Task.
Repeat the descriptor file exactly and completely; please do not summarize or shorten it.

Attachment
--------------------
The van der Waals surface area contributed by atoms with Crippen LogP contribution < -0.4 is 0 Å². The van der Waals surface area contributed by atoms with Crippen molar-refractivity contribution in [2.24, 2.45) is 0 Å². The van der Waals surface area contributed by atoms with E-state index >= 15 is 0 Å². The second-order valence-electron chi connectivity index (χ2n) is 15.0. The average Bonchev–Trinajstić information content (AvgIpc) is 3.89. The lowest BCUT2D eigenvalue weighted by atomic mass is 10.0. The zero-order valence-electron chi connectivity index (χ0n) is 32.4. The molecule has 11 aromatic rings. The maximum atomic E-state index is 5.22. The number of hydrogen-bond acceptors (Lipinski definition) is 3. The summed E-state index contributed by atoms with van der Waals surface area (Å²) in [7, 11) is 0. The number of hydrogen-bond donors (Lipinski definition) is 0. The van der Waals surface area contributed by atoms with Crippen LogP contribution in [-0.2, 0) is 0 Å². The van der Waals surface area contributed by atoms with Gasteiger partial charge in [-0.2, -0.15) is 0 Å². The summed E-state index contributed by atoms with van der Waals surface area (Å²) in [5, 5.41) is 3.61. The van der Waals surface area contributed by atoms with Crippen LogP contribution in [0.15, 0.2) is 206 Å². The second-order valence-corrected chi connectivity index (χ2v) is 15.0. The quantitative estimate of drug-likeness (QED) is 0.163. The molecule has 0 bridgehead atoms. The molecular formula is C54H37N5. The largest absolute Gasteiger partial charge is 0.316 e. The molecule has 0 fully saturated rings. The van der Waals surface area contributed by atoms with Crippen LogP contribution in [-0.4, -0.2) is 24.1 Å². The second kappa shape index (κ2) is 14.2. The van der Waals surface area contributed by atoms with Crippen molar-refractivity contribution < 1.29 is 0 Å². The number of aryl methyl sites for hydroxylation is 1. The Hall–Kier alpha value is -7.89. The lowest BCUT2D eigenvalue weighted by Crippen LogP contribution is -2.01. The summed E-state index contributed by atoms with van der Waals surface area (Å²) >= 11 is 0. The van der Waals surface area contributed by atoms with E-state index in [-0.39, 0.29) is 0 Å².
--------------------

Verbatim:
The van der Waals surface area contributed by atoms with Crippen LogP contribution < -0.4 is 0 Å². The van der Waals surface area contributed by atoms with Crippen molar-refractivity contribution in [2.24, 2.45) is 0 Å². The van der Waals surface area contributed by atoms with E-state index >= 15 is 0 Å². The second-order valence-electron chi connectivity index (χ2n) is 15.0. The average Bonchev–Trinajstić information content (AvgIpc) is 3.89. The lowest BCUT2D eigenvalue weighted by atomic mass is 10.0. The zero-order valence-electron chi connectivity index (χ0n) is 32.4. The molecule has 11 aromatic rings. The maximum atomic E-state index is 5.22. The number of hydrogen-bond acceptors (Lipinski definition) is 3. The summed E-state index contributed by atoms with van der Waals surface area (Å²) in [7, 11) is 0. The number of hydrogen-bond donors (Lipinski definition) is 0. The van der Waals surface area contributed by atoms with Crippen LogP contribution in [-0.2, 0) is 0 Å². The van der Waals surface area contributed by atoms with Gasteiger partial charge in [-0.2, -0.15) is 0 Å². The summed E-state index contributed by atoms with van der Waals surface area (Å²) in [5, 5.41) is 3.61. The van der Waals surface area contributed by atoms with Crippen LogP contribution in [0.15, 0.2) is 206 Å². The second-order valence-corrected chi connectivity index (χ2v) is 15.0. The quantitative estimate of drug-likeness (QED) is 0.163. The molecule has 0 bridgehead atoms. The molecular formula is C54H37N5. The largest absolute Gasteiger partial charge is 0.316 e. The molecule has 0 fully saturated rings. The van der Waals surface area contributed by atoms with Crippen LogP contribution in [-0.4, -0.2) is 24.1 Å². The second kappa shape index (κ2) is 14.2. The van der Waals surface area contributed by atoms with Crippen molar-refractivity contribution < 1.29 is 0 Å². The number of aryl methyl sites for hydroxylation is 1. The Hall–Kier alpha value is -7.89. The lowest BCUT2D eigenvalue weighted by Crippen LogP contribution is -2.01. The summed E-state index contributed by atoms with van der Waals surface area (Å²) >= 11 is 0. The van der Waals surface area contributed by atoms with E-state index in [-0.39, 0.29) is 0 Å².